Peter Skinner (from the UK)

nb: I always enjoyed your tube rolling experiments in Stereophile... more of that sort of thing too.

 

Dear Peter,

Thank you very much for your feedback. Neville Thiele in a recent interview (Voice Coil, January 2005) quotes old guidance from the Radio Designer's Handbook from some 50 years ago to the effect that the product of the top and bottom cutoff frequencies should be 500kHz. That means that if the bass cutoff is 25Hz, the top should be 20kHz. However, raise the bass cutoff to 50Hz, and the top end should not exceed 10kHz. Although I find such guidance too simplistic, it highlights the importance of the perceived tonal balance in reproduced music.

Many years ago I reviewed a particularly bright sounding minimonitor for Stereophile, whose rising frequency response resembled the shape of a ski slope. As you can imagine, I did not much care for its tonal character - sufficiently bright to singe my eyebrows at three meters. The manufacturer (based in Spain) argued in his defense that tonal balance preferences are influenced by cultural differences, implying that Spaniards inherently prefer a brighter balance. In my experience, the audiophile penchant for "excessively lean and bright sound" knows no cultural boundaries. Rest assured that I will keep fighting for musical fidelity in reproduced music.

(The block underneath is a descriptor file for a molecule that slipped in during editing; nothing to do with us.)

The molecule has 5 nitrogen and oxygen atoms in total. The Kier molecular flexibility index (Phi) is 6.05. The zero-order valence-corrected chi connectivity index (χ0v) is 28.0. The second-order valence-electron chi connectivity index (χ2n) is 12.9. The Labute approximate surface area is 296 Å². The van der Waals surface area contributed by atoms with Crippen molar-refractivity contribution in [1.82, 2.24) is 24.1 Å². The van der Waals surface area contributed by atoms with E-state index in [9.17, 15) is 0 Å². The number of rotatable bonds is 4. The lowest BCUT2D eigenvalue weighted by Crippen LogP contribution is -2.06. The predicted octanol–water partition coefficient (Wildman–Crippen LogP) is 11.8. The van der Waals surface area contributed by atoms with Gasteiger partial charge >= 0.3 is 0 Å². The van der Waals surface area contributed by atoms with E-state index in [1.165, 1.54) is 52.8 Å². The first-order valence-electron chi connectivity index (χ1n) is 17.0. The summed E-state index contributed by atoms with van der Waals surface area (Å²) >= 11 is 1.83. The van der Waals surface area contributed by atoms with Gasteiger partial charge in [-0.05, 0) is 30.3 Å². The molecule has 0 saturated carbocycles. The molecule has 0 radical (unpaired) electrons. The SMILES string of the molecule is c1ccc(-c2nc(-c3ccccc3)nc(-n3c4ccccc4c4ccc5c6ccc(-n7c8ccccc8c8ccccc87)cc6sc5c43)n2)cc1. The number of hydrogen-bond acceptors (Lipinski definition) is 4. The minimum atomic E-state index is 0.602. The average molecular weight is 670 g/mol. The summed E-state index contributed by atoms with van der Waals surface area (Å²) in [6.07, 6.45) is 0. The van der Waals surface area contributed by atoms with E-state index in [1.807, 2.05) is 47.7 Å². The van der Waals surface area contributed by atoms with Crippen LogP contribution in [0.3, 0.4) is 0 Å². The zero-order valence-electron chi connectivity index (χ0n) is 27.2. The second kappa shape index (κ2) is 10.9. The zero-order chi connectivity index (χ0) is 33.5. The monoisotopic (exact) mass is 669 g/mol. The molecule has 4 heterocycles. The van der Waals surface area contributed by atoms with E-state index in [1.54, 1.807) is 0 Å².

Enjoy the music,

Dick Olsher

 

August 2005

Scott,

Please could you give me some info on the why/what/how of the mods to your Korato KVP10 pre-amp. (I'm looking at getting an A/N DAC2x and I want to make sure the pre can cope OK!!)

Best regards,

Malcolm Wootton

 

Hi Malcolm,

Basically what I did was replace the coupling caps with the VenHaus V-Caps (Teflon and foil) and I replaced output coupling caps with the VenHaus IOMP caps. I kept the same values. The transformation was nothing short of amazing. Hope that helps.

Regards,

Scott Faller

PS - if you go for the Teflon V-Caps, plan on over 400 hours of run in time. Seems like a lot of time but it is well worth the wait.

 

August 2005

Dear Colin,